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Image: UNIDO via Flickr (CC BY-ND 2.0)

Image: UNIDO via Flickr (CC BY-ND 2.0)

by Maria Azocar and Myra Marx Ferree

Important changes are under way in the world of lawyers. Their work has become increasingly dominated by large organizations, globalization has re-structured their work to be increasingly transnational, and demographic changes have redefined the profession. For example, an increasing participation of women in the legal profession is a global trend, with Latin American countries leading the rankings in terms of the number of women who enroll in and graduate from law schools.

What can the sociology of professions say about these changes? The consensus view of the field would be that these changes will translate into increasing jurisdictional battles over lawyers’ claims to expertise. Expertise is sociologically understood as knowledge that people have to accomplish a given task (Abbott 1988; Freidson 2001; Larson 1979). In this scholarship, the focus of study is often on the sites where expertise is produced and recognized, for example in practices of credentialing and licensing. Gender (and other) inequalities in a profession would be analyzed in terms of women’s struggles with men who are often considered more valuable workers or through considering the causes and effects of sex segregation in setting values, rewards or access to power.

These are important insights, but from a gender perspective, expertise not only involves practices of discrimination against women or the segregation of women from men. Expertise can itself be gendered through the differential evaluations of competences and expert claims. Science studies, especially actor-network theory (Latour 1987, Eyal 2013), also suggest asking how objects, technologies, and institutions are gendered and how they acquire stability as jurisdictional boundaries. In addition to claims and competences, networks of social arrangements can be gendered, and their gender can work independently of the gender of the individuals making use of them to advance their relative position.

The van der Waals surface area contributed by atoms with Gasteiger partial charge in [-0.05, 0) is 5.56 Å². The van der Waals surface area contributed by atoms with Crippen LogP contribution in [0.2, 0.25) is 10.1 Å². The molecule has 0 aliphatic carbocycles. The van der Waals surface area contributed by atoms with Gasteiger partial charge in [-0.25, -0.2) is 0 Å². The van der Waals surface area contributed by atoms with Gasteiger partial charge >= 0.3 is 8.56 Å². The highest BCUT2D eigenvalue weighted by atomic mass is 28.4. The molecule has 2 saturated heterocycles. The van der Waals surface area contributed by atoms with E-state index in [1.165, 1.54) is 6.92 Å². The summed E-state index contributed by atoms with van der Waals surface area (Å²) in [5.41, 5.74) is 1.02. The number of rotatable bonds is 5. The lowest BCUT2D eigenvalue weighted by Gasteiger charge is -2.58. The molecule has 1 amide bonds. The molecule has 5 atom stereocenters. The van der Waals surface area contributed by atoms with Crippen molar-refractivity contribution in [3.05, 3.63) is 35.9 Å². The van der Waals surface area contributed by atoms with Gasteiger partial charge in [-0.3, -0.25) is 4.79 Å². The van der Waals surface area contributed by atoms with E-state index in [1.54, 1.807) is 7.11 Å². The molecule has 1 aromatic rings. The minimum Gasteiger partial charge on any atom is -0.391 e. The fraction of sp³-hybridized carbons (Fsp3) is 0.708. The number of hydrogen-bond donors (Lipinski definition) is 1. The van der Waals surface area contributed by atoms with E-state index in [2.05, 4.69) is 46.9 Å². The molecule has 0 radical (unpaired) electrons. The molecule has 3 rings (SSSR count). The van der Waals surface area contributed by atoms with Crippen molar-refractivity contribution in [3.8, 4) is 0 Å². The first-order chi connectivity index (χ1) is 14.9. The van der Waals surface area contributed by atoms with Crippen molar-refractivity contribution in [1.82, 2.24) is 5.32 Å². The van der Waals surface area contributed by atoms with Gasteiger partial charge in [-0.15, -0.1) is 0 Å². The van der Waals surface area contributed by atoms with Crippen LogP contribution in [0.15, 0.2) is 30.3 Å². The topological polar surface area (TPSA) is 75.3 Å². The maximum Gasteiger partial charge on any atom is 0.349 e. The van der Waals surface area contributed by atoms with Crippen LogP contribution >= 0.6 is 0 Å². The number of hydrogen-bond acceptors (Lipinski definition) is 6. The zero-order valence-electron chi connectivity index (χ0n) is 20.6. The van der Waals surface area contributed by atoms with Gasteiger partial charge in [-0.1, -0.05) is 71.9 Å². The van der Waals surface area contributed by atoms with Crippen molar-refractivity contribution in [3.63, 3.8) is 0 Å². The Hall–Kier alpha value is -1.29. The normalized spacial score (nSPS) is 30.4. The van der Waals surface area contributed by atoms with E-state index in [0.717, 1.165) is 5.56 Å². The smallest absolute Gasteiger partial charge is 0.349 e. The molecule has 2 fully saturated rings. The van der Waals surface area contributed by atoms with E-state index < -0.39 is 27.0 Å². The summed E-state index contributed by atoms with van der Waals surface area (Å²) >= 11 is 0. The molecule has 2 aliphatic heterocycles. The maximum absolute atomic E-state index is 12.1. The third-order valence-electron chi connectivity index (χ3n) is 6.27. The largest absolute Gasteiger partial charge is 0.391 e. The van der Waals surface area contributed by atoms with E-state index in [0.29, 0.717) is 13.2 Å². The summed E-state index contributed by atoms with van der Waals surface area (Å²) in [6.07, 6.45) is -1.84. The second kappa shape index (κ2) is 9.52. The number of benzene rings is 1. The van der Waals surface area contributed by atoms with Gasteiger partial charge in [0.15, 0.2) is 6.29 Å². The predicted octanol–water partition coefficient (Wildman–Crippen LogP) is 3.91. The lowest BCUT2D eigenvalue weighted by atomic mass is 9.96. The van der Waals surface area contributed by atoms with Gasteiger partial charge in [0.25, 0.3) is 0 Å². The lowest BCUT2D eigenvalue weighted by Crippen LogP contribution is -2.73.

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Wal-Mart Warehouse in Chile

Warehouse work, hidden by its very nature from the view of the general public, is increasingly a low wage job. Dave Jamieson, a reporter for the Huffington Post recently wrote an excellent piece on working conditions inside U.S. warehouses http://www.huffingtonpost.com/2011/12/20/new-blue-collar-temp-warehouses_n_1158490.html. While his discoveries about piece rate systems and subcontracting are not new, he shows how the industry has significantly changed in the last decade. The article reminded me a lot of my early work on the garment industry in Los Angeles, where mostly Asian and Latina workers toiled in sweatshops. It has become clear that warehouse work for corporations such as Wal-Mart, Target, and Amazon are examples of the new American sweatshop. Read More

In April I participated in the union assembly of Wal-Mart warehouse workers in Santiago, Chile. When I was invited to the meeting I thought to myself “how many workers are really going to come to a meeting on a Sunday morning at 9am.” Much to my surprise, the union had rented a theatre. Of the 1500 warehouse workers in Santiago, 1200 showed up that morning. I was blown away.

Wal-Mart workers in Chile are overwhelmingly unionized. This is in stark contrast to the U.S. situation where workers who have been trying to unionize have been shut down time and again with Wal-Mart’s aggressive anti-union tactics.

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